The mention of the term self-control undoubtedly brings to mind different images for people depending on their particular circumstances. Many probably think of combating dominating habits that can range from the simple to the more complex and debilitating. It may be as simple as a poor diet or a tendency to overeat at Thanksgiving, or to talking too much. It may also be something far more serious like chain smoking, drunkenness, drug abuse, sexual sins (pornography and adultery), a quick temper, a pattern of exaggerating or lying, etc. Others may think of dealing with an abusive spouse, parent, or employer or of dealing with their own tendencies toward losing control and becoming abusive. Others need self-control because they are lazy or have poor work habits while others are workaholics and need self-control to back off and learn to relax.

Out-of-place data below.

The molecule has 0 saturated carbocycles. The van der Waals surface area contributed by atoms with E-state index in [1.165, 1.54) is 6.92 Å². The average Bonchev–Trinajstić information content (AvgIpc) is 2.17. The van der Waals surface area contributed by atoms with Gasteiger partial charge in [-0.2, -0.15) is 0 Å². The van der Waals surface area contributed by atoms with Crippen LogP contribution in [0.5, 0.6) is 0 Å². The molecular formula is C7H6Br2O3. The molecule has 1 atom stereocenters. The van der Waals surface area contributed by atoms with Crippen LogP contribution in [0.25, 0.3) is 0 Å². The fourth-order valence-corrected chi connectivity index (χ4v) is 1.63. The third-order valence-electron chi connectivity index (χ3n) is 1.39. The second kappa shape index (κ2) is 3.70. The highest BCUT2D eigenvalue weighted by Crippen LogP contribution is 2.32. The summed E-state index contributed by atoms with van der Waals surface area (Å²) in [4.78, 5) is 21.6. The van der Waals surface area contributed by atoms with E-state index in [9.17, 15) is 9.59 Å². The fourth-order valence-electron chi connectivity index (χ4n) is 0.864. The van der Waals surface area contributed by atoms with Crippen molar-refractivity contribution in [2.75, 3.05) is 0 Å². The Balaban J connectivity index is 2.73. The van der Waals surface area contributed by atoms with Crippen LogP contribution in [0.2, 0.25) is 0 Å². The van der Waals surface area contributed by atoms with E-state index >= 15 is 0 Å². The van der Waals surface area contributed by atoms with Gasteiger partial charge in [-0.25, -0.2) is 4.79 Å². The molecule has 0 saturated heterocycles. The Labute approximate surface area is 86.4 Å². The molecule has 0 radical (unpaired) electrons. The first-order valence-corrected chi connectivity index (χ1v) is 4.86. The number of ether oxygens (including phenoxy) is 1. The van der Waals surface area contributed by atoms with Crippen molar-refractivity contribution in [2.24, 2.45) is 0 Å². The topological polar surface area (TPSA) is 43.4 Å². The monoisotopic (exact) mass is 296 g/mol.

Regardless, self-control is very much an important part of maturity. One of the basic characteristics of infancy is a lack of self-control. Not only do babies need diapers, they must be carried because they lack the necessary control and muscle coordination to sit up much less walk or run. If a babies are healthy and normal, in time they will develop more and more self-control—a sure sign of growth and maturity.
Self-control means to be in control of one’s attitudes or thought processes, desires or passions, and patterns or habits so they do not dictate one’s behavior. The question we must ask ourselves, is are we asking and allowing the Holy Spirit to produce self-control within us?
Grace and Peace,